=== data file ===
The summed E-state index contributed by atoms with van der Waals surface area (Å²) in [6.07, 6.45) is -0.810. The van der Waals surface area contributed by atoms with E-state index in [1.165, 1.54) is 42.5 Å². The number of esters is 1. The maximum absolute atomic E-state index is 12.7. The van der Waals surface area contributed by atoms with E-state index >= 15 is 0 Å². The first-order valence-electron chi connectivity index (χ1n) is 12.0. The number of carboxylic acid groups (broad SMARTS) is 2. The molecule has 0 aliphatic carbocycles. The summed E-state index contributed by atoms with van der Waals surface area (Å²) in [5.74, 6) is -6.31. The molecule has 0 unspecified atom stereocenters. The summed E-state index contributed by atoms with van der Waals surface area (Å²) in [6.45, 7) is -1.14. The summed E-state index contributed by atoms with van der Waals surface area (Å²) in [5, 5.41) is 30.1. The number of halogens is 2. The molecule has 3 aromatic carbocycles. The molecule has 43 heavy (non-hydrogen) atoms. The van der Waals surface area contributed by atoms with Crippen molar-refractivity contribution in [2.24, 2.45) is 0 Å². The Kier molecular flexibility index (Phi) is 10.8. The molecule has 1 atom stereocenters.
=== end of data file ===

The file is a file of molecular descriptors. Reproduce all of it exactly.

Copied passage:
The summed E-state index contributed by atoms with van der Waals surface area (Å²) in [6.07, 6.45) is -0.810. The van der Waals surface area contributed by atoms with E-state index in [1.165, 1.54) is 42.5 Å². The number of esters is 1. The maximum absolute atomic E-state index is 12.7. The van der Waals surface area contributed by atoms with E-state index >= 15 is 0 Å². The first-order valence-electron chi connectivity index (χ1n) is 12.0. The number of carboxylic acid groups (broad SMARTS) is 2. The molecule has 0 aliphatic carbocycles. The summed E-state index contributed by atoms with van der Waals surface area (Å²) in [5.74, 6) is -6.31. The molecule has 0 unspecified atom stereocenters. The summed E-state index contributed by atoms with van der Waals surface area (Å²) in [6.45, 7) is -1.14. The summed E-state index contributed by atoms with van der Waals surface area (Å²) in [5, 5.41) is 30.1. The number of halogens is 2. The molecule has 3 aromatic carbocycles. The molecule has 43 heavy (non-hydrogen) atoms. The van der Waals surface area contributed by atoms with Crippen molar-refractivity contribution in [2.24, 2.45) is 0 Å². The Kier molecular flexibility index (Phi) is 10.8. The molecule has 1 atom stereocenters.